Send to

Choose Destination
Eur J Endocrinol. 2016 Dec;175(6):595-603. Epub 2016 Sep 15.

Cost-utility analysis comparing radioactive iodine, anti-thyroid drugs and total thyroidectomy for primary treatment of Graves' disease.

Author information

Department of Clinical PharmacologyRoyal Brisbane and Women's Hospital, Herston, Queensland, Australia
School of Medicine and BiosciencesUniversity of Queensland, Herston, Queensland, Australia.
Department of Endocrinology and DiabetesRoyal Brisbane and Women's Hospital, Herston, Queensland, Australia.
Population Health DepartmentQIMR Berghofer Medical Research Institute, Herston, Queensland, Australia.
Consultant Health EconomistCambridge, UK.
Centre for Applied Health EconomicsLogan Campus, Griffith University, Meadowbrook, Queensland, Australia.



Little data is in existence about the most cost-effective primary treatment for Graves' disease. We performed a cost-utility analysis comparing radioactive iodine (RAI), anti-thyroid drugs (ATD) and total thyroidectomy (TT) as first-line therapy for Graves' disease in England and Australia.


We used a Markov model to compare lifetime costs and benefits (quality-adjusted life-years (QALYs)). The model included efficacy, rates of relapse and major complications associated with each treatment, and alternative second-line therapies. Model parameters were obtained from published literature. One-way sensitivity analyses were conducted. Costs were presented in 2015£ or Australian Dollars (AUD).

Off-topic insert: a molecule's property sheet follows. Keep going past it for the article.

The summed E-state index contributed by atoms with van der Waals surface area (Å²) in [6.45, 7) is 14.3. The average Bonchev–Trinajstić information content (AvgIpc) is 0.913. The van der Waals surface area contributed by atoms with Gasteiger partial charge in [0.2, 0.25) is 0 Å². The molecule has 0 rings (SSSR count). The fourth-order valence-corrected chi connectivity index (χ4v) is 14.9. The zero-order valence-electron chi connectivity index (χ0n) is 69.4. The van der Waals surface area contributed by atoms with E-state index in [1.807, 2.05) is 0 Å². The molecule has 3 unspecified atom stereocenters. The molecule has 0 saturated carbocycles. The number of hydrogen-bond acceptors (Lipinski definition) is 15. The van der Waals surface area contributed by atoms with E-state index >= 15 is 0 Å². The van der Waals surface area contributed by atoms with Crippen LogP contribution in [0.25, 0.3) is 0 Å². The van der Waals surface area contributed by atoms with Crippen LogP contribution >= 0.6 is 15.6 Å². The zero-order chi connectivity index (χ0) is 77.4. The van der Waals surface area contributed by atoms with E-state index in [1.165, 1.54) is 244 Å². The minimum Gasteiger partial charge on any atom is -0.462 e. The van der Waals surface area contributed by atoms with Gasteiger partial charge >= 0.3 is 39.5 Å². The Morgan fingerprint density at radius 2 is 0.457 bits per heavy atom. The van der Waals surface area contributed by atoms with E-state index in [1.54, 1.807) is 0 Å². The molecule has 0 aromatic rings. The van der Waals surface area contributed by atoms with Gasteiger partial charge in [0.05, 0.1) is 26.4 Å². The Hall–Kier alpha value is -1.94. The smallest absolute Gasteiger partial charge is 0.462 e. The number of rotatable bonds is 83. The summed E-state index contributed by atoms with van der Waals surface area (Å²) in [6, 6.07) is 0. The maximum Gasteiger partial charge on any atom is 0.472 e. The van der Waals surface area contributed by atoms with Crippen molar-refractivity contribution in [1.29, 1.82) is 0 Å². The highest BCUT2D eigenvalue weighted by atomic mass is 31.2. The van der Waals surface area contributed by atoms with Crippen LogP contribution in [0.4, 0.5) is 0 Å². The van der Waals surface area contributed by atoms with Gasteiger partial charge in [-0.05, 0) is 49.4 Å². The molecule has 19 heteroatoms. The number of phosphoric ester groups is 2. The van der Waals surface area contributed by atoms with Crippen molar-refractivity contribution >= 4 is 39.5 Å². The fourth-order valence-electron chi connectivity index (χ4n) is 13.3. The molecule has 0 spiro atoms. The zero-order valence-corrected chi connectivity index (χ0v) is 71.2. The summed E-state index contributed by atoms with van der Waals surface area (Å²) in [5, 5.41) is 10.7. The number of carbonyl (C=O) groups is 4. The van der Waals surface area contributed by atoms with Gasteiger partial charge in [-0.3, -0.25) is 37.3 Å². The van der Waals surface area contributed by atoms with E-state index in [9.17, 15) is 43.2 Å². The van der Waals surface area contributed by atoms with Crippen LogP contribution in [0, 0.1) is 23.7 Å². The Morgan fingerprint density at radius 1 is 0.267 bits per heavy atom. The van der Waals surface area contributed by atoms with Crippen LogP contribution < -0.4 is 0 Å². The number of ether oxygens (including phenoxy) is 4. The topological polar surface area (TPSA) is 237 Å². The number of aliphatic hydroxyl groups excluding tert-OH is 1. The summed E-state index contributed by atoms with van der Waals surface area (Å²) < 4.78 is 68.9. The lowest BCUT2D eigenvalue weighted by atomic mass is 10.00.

RAI was the least expensive therapy in both England (£5425; QALYs 34.73) and Australia (AUD5601; 30.97 QALYs). In base case results, in both countries, ATD was a cost-effective alternative to RAI (£16 866; 35.17 QALYs; incremental cost-effectiveness ratio (ICER) £26 279 per QALY gained England; AUD8924; 31.37 QALYs; ICER AUD9687 per QALY gained Australia), while RAI dominated TT (£7115; QALYs 33.93 England; AUD15 668; 30.25 QALYs Australia). In sensitivity analysis, base case results were stable to changes in most cost, transition probabilities and health-relative quality-of-life (HRQoL) weights; however, in England, the results were sensitive to changes in the HRQoL weights of hypothyroidism and euthyroidism on ATD.


In this analysis, RAI is the least expensive choice for first-line treatment strategy for Graves' disease. In England and Australia, ATD is likely to be a cost-effective alternative, while TT is unlikely to be cost-effective. Further research into HRQoL in Graves' disease could improve the quality of future studies.

[Indexed for MEDLINE]

Supplemental Content

Full text links

Icon for Sheridan PubFactory
Loading ...
Support Center